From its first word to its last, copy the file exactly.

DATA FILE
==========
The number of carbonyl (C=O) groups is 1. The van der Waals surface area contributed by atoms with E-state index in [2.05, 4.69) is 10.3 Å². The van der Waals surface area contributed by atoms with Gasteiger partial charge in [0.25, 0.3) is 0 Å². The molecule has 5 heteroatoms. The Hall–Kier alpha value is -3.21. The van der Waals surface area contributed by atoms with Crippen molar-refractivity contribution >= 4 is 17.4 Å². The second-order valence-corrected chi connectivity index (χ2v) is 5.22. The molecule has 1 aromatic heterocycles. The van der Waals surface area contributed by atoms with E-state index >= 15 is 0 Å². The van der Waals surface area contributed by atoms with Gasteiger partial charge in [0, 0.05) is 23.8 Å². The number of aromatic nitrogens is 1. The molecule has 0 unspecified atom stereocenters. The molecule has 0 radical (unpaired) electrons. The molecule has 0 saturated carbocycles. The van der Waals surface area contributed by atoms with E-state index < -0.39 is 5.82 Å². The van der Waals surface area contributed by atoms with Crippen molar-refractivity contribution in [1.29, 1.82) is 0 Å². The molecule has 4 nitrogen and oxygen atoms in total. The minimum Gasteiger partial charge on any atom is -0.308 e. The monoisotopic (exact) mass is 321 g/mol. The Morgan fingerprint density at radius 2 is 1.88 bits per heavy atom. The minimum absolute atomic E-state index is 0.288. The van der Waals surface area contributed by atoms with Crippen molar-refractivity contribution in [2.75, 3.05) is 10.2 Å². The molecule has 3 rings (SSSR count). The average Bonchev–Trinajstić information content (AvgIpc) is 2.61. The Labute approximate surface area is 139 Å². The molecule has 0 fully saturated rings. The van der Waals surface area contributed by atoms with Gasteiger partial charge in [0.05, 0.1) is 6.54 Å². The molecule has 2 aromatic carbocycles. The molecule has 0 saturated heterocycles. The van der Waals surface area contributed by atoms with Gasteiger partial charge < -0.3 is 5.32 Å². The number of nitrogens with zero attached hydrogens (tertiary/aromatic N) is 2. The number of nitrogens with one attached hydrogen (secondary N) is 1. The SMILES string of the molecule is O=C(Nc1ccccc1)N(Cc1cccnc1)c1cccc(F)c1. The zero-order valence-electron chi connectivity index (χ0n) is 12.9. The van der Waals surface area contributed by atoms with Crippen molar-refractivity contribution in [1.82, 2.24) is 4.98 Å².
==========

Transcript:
The number of carbonyl (C=O) groups is 1. The van der Waals surface area contributed by atoms with E-state index in [2.05, 4.69) is 10.3 Å². The van der Waals surface area contributed by atoms with Gasteiger partial charge in [0.25, 0.3) is 0 Å². The molecule has 5 heteroatoms. The Hall–Kier alpha value is -3.21. The van der Waals surface area contributed by atoms with Crippen molar-refractivity contribution >= 4 is 17.4 Å². The second-order valence-corrected chi connectivity index (χ2v) is 5.22. The molecule has 1 aromatic heterocycles. The van der Waals surface area contributed by atoms with E-state index >= 15 is 0 Å². The van der Waals surface area contributed by atoms with Gasteiger partial charge in [0, 0.05) is 23.8 Å². The number of aromatic nitrogens is 1. The molecule has 0 unspecified atom stereocenters. The molecule has 0 radical (unpaired) electrons. The molecule has 0 saturated carbocycles. The van der Waals surface area contributed by atoms with E-state index < -0.39 is 5.82 Å². The van der Waals surface area contributed by atoms with Crippen molar-refractivity contribution in [1.29, 1.82) is 0 Å². The molecule has 4 nitrogen and oxygen atoms in total. The minimum Gasteiger partial charge on any atom is -0.308 e. The monoisotopic (exact) mass is 321 g/mol. The Morgan fingerprint density at radius 2 is 1.88 bits per heavy atom. The minimum absolute atomic E-state index is 0.288. The van der Waals surface area contributed by atoms with Crippen molar-refractivity contribution in [2.75, 3.05) is 10.2 Å². The molecule has 3 rings (SSSR count). The average Bonchev–Trinajstić information content (AvgIpc) is 2.61. The Labute approximate surface area is 139 Å². The molecule has 0 fully saturated rings. The van der Waals surface area contributed by atoms with Gasteiger partial charge in [0.05, 0.1) is 6.54 Å². The molecule has 2 aromatic carbocycles. The molecule has 0 saturated heterocycles. The van der Waals surface area contributed by atoms with Gasteiger partial charge < -0.3 is 5.32 Å². The number of nitrogens with zero attached hydrogens (tertiary/aromatic N) is 2. The number of nitrogens with one attached hydrogen (secondary N) is 1. The SMILES string of the molecule is O=C(Nc1ccccc1)N(Cc1cccnc1)c1cccc(F)c1. The zero-order valence-electron chi connectivity index (χ0n) is 12.9. The van der Waals surface area contributed by atoms with Crippen molar-refractivity contribution in [1.82, 2.24) is 4.98 Å².